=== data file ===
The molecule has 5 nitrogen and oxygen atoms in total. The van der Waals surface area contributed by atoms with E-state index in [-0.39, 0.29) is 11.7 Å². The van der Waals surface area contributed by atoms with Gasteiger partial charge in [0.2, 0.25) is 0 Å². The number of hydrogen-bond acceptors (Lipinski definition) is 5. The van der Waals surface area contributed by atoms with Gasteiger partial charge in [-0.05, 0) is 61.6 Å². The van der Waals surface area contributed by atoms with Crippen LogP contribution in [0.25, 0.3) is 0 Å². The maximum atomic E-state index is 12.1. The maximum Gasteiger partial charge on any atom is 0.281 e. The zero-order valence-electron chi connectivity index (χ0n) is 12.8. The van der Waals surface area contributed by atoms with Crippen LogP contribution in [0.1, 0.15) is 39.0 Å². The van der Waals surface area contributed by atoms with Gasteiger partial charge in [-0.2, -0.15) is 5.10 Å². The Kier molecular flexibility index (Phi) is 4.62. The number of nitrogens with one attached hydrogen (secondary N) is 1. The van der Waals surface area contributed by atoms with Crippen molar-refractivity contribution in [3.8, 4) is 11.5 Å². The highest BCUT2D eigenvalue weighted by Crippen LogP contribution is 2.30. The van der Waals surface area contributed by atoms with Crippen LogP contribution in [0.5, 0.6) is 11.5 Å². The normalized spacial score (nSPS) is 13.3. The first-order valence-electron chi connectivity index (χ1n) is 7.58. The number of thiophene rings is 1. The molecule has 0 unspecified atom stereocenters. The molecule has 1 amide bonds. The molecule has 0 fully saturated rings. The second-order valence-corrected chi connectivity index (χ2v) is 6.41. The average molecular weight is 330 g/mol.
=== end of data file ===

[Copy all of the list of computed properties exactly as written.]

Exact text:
The molecule has 5 nitrogen and oxygen atoms in total. The van der Waals surface area contributed by atoms with E-state index in [-0.39, 0.29) is 11.7 Å². The van der Waals surface area contributed by atoms with Gasteiger partial charge in [0.2, 0.25) is 0 Å². The number of hydrogen-bond acceptors (Lipinski definition) is 5. The van der Waals surface area contributed by atoms with Gasteiger partial charge in [-0.05, 0) is 61.6 Å². The van der Waals surface area contributed by atoms with Crippen LogP contribution in [0.25, 0.3) is 0 Å². The maximum atomic E-state index is 12.1. The maximum Gasteiger partial charge on any atom is 0.281 e. The zero-order valence-electron chi connectivity index (χ0n) is 12.8. The van der Waals surface area contributed by atoms with Crippen LogP contribution in [0.1, 0.15) is 39.0 Å². The van der Waals surface area contributed by atoms with Gasteiger partial charge in [-0.2, -0.15) is 5.10 Å². The Kier molecular flexibility index (Phi) is 4.62. The number of nitrogens with one attached hydrogen (secondary N) is 1. The van der Waals surface area contributed by atoms with Crippen molar-refractivity contribution in [3.8, 4) is 11.5 Å². The highest BCUT2D eigenvalue weighted by Crippen LogP contribution is 2.30. The van der Waals surface area contributed by atoms with Crippen LogP contribution in [0.5, 0.6) is 11.5 Å². The normalized spacial score (nSPS) is 13.3. The first-order valence-electron chi connectivity index (χ1n) is 7.58. The number of thiophene rings is 1. The molecule has 0 unspecified atom stereocenters. The molecule has 1 amide bonds. The molecule has 0 fully saturated rings. The second-order valence-corrected chi connectivity index (χ2v) is 6.41. The average molecular weight is 330 g/mol.